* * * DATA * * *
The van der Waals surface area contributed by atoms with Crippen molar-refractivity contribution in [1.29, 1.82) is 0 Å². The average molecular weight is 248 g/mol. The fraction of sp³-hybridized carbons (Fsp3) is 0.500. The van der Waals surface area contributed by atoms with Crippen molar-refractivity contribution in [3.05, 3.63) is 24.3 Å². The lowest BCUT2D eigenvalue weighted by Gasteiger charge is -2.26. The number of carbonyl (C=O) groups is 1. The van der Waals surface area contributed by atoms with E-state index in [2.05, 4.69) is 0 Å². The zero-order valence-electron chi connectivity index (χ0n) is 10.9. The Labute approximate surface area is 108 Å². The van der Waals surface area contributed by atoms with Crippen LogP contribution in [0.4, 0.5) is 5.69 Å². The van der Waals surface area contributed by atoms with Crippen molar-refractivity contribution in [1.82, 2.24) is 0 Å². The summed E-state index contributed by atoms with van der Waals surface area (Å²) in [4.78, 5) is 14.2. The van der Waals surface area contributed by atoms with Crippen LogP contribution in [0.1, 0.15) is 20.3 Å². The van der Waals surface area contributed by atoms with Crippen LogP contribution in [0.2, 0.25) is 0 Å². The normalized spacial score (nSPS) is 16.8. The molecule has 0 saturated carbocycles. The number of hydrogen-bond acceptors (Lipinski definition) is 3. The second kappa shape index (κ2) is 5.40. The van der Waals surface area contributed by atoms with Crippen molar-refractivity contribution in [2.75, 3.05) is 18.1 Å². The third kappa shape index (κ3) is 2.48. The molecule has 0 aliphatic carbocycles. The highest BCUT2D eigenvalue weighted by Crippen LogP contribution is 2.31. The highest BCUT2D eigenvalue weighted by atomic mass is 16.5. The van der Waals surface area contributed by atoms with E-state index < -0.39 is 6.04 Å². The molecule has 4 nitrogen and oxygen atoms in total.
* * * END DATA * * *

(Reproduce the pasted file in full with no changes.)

The van der Waals surface area contributed by atoms with Crippen molar-refractivity contribution in [1.29, 1.82) is 0 Å². The average molecular weight is 248 g/mol. The fraction of sp³-hybridized carbons (Fsp3) is 0.500. The van der Waals surface area contributed by atoms with Crippen molar-refractivity contribution in [3.05, 3.63) is 24.3 Å². The lowest BCUT2D eigenvalue weighted by Gasteiger charge is -2.26. The number of carbonyl (C=O) groups is 1. The van der Waals surface area contributed by atoms with E-state index in [2.05, 4.69) is 0 Å². The zero-order valence-electron chi connectivity index (χ0n) is 10.9. The Labute approximate surface area is 108 Å². The van der Waals surface area contributed by atoms with Crippen LogP contribution in [0.4, 0.5) is 5.69 Å². The van der Waals surface area contributed by atoms with Crippen molar-refractivity contribution in [1.82, 2.24) is 0 Å². The summed E-state index contributed by atoms with van der Waals surface area (Å²) in [4.78, 5) is 14.2. The van der Waals surface area contributed by atoms with Crippen LogP contribution in [0.1, 0.15) is 20.3 Å². The van der Waals surface area contributed by atoms with Crippen LogP contribution in [0.2, 0.25) is 0 Å². The normalized spacial score (nSPS) is 16.8. The molecule has 0 saturated carbocycles. The number of hydrogen-bond acceptors (Lipinski definition) is 3. The second kappa shape index (κ2) is 5.40. The van der Waals surface area contributed by atoms with Crippen molar-refractivity contribution in [2.75, 3.05) is 18.1 Å². The third kappa shape index (κ3) is 2.48. The molecule has 0 aliphatic carbocycles. The highest BCUT2D eigenvalue weighted by Crippen LogP contribution is 2.31. The highest BCUT2D eigenvalue weighted by atomic mass is 16.5. The van der Waals surface area contributed by atoms with E-state index < -0.39 is 6.04 Å². The molecule has 4 nitrogen and oxygen atoms in total.